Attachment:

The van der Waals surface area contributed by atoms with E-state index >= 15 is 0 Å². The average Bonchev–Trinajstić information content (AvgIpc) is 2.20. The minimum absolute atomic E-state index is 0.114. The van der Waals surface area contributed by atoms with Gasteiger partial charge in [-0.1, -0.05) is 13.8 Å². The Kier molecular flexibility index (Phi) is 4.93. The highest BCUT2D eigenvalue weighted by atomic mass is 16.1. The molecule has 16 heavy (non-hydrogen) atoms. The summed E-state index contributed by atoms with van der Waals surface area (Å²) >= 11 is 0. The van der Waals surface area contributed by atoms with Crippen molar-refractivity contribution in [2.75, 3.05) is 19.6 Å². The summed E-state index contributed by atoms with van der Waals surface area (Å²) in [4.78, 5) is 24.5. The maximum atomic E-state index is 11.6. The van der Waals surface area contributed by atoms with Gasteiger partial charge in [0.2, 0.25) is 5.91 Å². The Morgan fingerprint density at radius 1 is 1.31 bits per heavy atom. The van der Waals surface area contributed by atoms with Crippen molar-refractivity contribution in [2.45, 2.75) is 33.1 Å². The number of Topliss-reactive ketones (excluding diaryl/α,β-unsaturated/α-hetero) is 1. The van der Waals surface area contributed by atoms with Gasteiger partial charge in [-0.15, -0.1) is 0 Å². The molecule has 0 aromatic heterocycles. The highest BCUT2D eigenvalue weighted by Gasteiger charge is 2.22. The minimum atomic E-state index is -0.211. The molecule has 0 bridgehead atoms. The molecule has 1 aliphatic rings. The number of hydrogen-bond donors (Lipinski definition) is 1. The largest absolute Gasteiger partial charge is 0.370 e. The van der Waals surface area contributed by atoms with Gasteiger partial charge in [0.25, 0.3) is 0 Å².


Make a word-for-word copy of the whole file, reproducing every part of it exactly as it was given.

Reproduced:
The van der Waals surface area contributed by atoms with E-state index >= 15 is 0 Å². The average Bonchev–Trinajstić information content (AvgIpc) is 2.20. The minimum absolute atomic E-state index is 0.114. The van der Waals surface area contributed by atoms with Gasteiger partial charge in [-0.1, -0.05) is 13.8 Å². The Kier molecular flexibility index (Phi) is 4.93. The highest BCUT2D eigenvalue weighted by atomic mass is 16.1. The molecule has 16 heavy (non-hydrogen) atoms. The summed E-state index contributed by atoms with van der Waals surface area (Å²) >= 11 is 0. The van der Waals surface area contributed by atoms with Crippen molar-refractivity contribution in [2.75, 3.05) is 19.6 Å². The summed E-state index contributed by atoms with van der Waals surface area (Å²) in [4.78, 5) is 24.5. The maximum atomic E-state index is 11.6. The van der Waals surface area contributed by atoms with Gasteiger partial charge in [0.2, 0.25) is 5.91 Å². The Morgan fingerprint density at radius 1 is 1.31 bits per heavy atom. The van der Waals surface area contributed by atoms with Crippen molar-refractivity contribution in [2.45, 2.75) is 33.1 Å². The number of Topliss-reactive ketones (excluding diaryl/α,β-unsaturated/α-hetero) is 1. The van der Waals surface area contributed by atoms with Gasteiger partial charge in [-0.15, -0.1) is 0 Å². The molecule has 0 aromatic heterocycles. The highest BCUT2D eigenvalue weighted by Gasteiger charge is 2.22. The minimum atomic E-state index is -0.211. The molecule has 0 bridgehead atoms. The molecule has 1 aliphatic rings. The number of hydrogen-bond donors (Lipinski definition) is 1. The largest absolute Gasteiger partial charge is 0.370 e. The van der Waals surface area contributed by atoms with Gasteiger partial charge in [0.25, 0.3) is 0 Å².